Proof That Defensive Driving Works

Illinois Defensive Driving Course Study

Flag of Illinois, where DTA courses passed effectiveness studies

The first scientific study of DTA's Program for Driver Improvement defensive driving course was conducted by the Cook County, Illinois Department of Transportation, Division of Traffic Safety from 1977 through 1980.

This study found that DTA's unique attitude-based approach to driver improvement reduced by one-half the frequency of repeat convictions of persons who participated in the program. Stated another way: "...those problem drivers who did not participate in the program had a re-conviction rate within six months which is twice as large as the other drivers who took part in it" (page 12).

The Illinois study supported earlier findings of a Florida State University study using a similar methodology to that of Aetna / DTA. The FSU study "...validated the treatment as having a significant effect in helping problem drivers improve their own unsafe driving behavior" (Illinois Study, page 6).

The State of Illinois found that if DTA's traffic school program had not been available in Cook County, an estimated 43% of the drivers would have been re-convicted (page 18). The study additionally found that 2,125 accidents in twenty-four months, or 1,063 accidents per year, were avoided as a result of the implementation of DTA's defensive driving program in Cook County, Illinois (page 19).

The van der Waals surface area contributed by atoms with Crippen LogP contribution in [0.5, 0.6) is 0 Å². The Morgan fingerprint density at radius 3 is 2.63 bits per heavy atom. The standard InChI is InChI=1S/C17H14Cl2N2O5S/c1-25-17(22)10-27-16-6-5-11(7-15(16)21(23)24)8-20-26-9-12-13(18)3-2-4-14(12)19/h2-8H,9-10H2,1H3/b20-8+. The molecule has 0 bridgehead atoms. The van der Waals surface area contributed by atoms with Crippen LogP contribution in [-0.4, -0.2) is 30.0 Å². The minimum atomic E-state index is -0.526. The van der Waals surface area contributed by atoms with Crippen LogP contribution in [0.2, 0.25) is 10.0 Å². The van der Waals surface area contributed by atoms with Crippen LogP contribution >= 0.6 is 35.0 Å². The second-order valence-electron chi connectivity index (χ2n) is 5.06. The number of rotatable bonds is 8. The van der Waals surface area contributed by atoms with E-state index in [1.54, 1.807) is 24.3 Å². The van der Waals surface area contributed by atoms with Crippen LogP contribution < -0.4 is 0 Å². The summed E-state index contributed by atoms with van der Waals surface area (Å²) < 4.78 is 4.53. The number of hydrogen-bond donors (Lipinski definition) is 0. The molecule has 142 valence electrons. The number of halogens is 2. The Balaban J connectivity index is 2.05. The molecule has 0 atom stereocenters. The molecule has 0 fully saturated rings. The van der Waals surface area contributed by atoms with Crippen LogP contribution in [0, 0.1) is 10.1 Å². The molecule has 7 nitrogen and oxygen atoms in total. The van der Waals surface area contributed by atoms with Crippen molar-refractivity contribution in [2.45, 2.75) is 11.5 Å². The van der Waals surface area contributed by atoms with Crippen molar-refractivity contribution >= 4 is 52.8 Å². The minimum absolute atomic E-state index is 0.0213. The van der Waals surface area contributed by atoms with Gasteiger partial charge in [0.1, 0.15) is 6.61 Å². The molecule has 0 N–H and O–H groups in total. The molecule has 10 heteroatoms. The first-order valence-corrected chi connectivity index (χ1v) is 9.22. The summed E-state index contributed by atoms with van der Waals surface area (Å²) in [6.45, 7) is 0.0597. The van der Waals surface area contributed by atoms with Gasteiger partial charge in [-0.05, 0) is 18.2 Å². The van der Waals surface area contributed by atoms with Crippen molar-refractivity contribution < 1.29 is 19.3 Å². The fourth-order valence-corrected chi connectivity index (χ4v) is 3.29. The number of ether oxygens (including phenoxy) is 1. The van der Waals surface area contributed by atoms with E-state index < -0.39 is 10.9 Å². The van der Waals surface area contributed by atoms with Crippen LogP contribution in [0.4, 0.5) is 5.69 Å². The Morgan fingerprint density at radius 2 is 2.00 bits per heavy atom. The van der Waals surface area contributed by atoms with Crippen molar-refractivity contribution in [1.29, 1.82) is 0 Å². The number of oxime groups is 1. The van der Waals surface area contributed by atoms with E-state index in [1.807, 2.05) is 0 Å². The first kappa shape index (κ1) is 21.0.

According to the Illinois study:

The analysis of available data shows that re-convictions are significantly less...for those problem drivers who completed the course compared to those who did not. The course is also effective in helping problem drivers reduce the number of re-convictions per driver for violations of traffic law. (page 20)

Interestingly, the Illinois study also concluded that:

...the knowledge of the legal driving practices...was not a critical deficiency for most problem drivers. In other words, a person's familiarity with traffic laws alone is not sufficient to ensure that the person will drive a motor vehicle in a safe and legal manner. Hence a course based on a transactional analysis model [such as the DTA Program for Driver Improvement] which is aimed at changing attitudes and driving behavior, would logically be a suitable remedy for problem drivers. (page 21)

Texas Study  |  City of Dallas

Flag of Texas, where DTA defensive driving course reduces tickets and violations

The Illinois study was further enhanced by a study conducted by the City of Dallas Municipal Court System on the "Effectiveness of Driver Improvement Training."

This two-year study conducted in 1982 using the DTA Program for Driver Improvement

...indicated a significant positive effect…The most significant analyses show a 65% reduction in violations for the DTA group while the control group's violations reduced only by .3%. (City of Dallas Study, page 22)

Ticketed accidents for the trained group were reduced by 55%, while ticketed accidents for the non-trained group were only reduced by 17%. (page 18)

Clearly, the Illinois and Texas defensive driving studies demonstrate that DTA's Program for Driver Improvement course is successful in reducing the number of fatalities and injuries resulting from traffic crashes. Yet these aren't the only studies to illustrate this point. Studies conducted by the State of New York have yielded similar findings.